Twins In The Mahabharata

The Mahabharata is essentially an epic tale of warring cousins. While the Kauravas and Pandavas were out to destroy each other, there are many examples of siblings who stood together through thick and thin and helped each other every step of the way. Interestingly, the Mahabharata also mentions multiple sets of twins who went on to shape the story. – By Srinidhi Murthy

Draupadi and Dhrishtadyumna 
Twins by Ritoparna Hazra
Illustration: Ritoparna Hazra

In the Mahabharata, Draupadi and Dhrishtadyumna were born together from the sacrificial fire. The fire was part of a yagna, performed by King Drupada of Panchal, to obtain a mighty son. When the twins emerged from the fire, a divine voice declared that Dhrishtadyumna was destined to kill Drona, while Draupadi would become the cause of the fall of the Kuru clan. Despite knowing his destiny; Drona taught Dhrishtadyumna the science of arms, which he needed to know as a prince.

After his twin sister’s swayamvara, Dhrishtadyumna followed Draupadi and her husband, Arjuna, who was in disguise and found out his real identity. As wife of the Pandavas, Draupadi became the queen of Indraprastha. Years later, Dhrishtadyumna was a successful commander-in-chief of the Pandava army in the Kurukshetra war and beheaded Drona on the fifteenth day.  

Kripa and Kripi 

Kripa, also known as Kripacharya, and his twin sister, Kripi, were born from the seed of Sage Sharadvan and, were later adopted by King Shantanu of the Kuru dynasty. Kripi married Drona, the son of Sage Bharadwaja. Kripa, on the other hand, became a guru to the Kuru princes.

When Drona, with his wife Kripi and his son Ashwatthama, arrived at Hastinapur, he stayed for many years in the house of Kripa, his brother-in law. Kripa, along with his nephew Ashwatthama, are considered among the eight Chiranjivis (immortal beings), who are to remain alive on Earth until the end of Kaliyuga.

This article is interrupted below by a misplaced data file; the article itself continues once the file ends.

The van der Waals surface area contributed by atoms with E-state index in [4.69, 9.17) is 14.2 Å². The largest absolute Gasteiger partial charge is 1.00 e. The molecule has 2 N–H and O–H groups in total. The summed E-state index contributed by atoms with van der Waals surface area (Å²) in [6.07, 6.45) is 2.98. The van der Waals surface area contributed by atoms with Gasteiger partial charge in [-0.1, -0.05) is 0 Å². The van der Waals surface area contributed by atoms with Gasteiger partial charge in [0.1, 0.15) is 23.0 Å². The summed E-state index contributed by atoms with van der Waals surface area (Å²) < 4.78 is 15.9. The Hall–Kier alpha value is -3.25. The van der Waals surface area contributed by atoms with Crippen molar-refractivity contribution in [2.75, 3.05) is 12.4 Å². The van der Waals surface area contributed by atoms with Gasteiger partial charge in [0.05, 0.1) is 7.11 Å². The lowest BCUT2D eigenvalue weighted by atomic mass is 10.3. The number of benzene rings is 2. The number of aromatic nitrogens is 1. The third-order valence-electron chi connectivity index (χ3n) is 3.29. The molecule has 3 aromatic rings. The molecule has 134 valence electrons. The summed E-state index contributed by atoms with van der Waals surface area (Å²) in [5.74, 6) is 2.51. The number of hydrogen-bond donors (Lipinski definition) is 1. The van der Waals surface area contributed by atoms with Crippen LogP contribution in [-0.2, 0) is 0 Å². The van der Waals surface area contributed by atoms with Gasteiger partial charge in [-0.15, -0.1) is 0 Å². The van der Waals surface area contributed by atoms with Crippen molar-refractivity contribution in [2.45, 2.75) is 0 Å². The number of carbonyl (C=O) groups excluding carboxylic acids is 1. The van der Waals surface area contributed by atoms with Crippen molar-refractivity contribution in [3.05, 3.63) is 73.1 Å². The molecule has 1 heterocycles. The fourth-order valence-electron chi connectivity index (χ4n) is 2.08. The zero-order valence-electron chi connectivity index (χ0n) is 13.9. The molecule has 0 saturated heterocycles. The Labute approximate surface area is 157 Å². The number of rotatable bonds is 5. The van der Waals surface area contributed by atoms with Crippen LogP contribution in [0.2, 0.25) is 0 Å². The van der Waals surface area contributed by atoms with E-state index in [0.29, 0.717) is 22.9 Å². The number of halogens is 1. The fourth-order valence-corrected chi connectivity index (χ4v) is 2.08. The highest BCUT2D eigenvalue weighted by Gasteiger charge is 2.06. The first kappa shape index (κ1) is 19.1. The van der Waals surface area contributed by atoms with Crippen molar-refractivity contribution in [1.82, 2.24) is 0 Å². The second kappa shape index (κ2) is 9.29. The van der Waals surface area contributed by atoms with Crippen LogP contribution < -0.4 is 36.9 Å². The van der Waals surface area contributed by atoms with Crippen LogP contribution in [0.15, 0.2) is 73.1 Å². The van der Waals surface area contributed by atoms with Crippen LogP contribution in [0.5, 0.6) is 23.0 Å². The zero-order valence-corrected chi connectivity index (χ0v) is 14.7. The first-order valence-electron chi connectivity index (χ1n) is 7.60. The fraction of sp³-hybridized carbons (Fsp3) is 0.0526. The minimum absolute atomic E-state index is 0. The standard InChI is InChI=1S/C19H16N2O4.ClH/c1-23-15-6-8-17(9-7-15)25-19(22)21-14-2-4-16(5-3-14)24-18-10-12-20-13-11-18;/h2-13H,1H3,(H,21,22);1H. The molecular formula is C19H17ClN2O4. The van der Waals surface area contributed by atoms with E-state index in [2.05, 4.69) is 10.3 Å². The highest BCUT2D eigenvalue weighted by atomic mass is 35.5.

Satyavati and King Matsya 
Twins by Ritoparna Hazra
Illustration: Ritoparna Hazra

In the Mahabharata, Satyavati and her twin brother, Matsya, were born from the seed of Uparichara, the king of Chedi, while he travelled through the sky in his celestial chariot. The seed was swallowed by a fish in the Yamuna and few months later, it was caught by a fisherman.

When the fisherman opened the fish’s stomach, he saw a male and female child in it. He took the babies to Uparichara, who adopted the male child and gave the female child to the fisherman as she smelt strongly of fish. The male child became King Matsya and the female child, named Satyavati, later became the mother of Sage Ved Vyasa and married King Shantanu of Hastinapura.  

Kauravas and Dushala 

Pleased by Gandhari’s hospitality to him during one of his visits, Sage Ved Vyasa gave a boon to the queen. According to the boon, she would become the mother to a hundred sons. Soon, Gandhari delivered a lump of flesh, which Vyasa broke into hundred pieces and stored in small pots. He also made an extra part for a princess, to fulfil Gandhari’s wish to have a daughter. Thus, the Kauravas and their only sister, Dushala, were born.

As the only sister of the Kauravas, Dushala was said to be dear to them all. She was married to Jayadratha, the king of Sindhu. Her husband was killed in the Kurukshetra war by Arjuna, for the role he played in the death of Arjuna’s son, Abhimanyu. During the Ashvamedha sacrifice after the war, Arjuna proclaimed Dushala’s infant grandson as the king of Sindhu. 

Lakshmana Kumara and Lakshmana 

The twins Lakshmana Kumara and Lakshmana were born to Duryodhana and his wife, Bhanumati. On her swayamvara, Lakshmana was abducted by Sambha, Krishna and Jambavati’s son. He was later imprisoned by the Kuru elders for his misconduct. However, he was then married to Lakshmana after Balarama, his uncle, convinced Duryodhana.

Lakshmana Kumara fought in the Kurukshetra war and was killed by Abhimanyu on the thirteenth day of the war. According to popular Telugu folklore, Lakshmana Kumara was engaged to Vatsala, also known as Sasirekha, Balarama’s daughter. Later in the folklore, she marries Abhimanyu, the son of Arjuna and Subhadra. 

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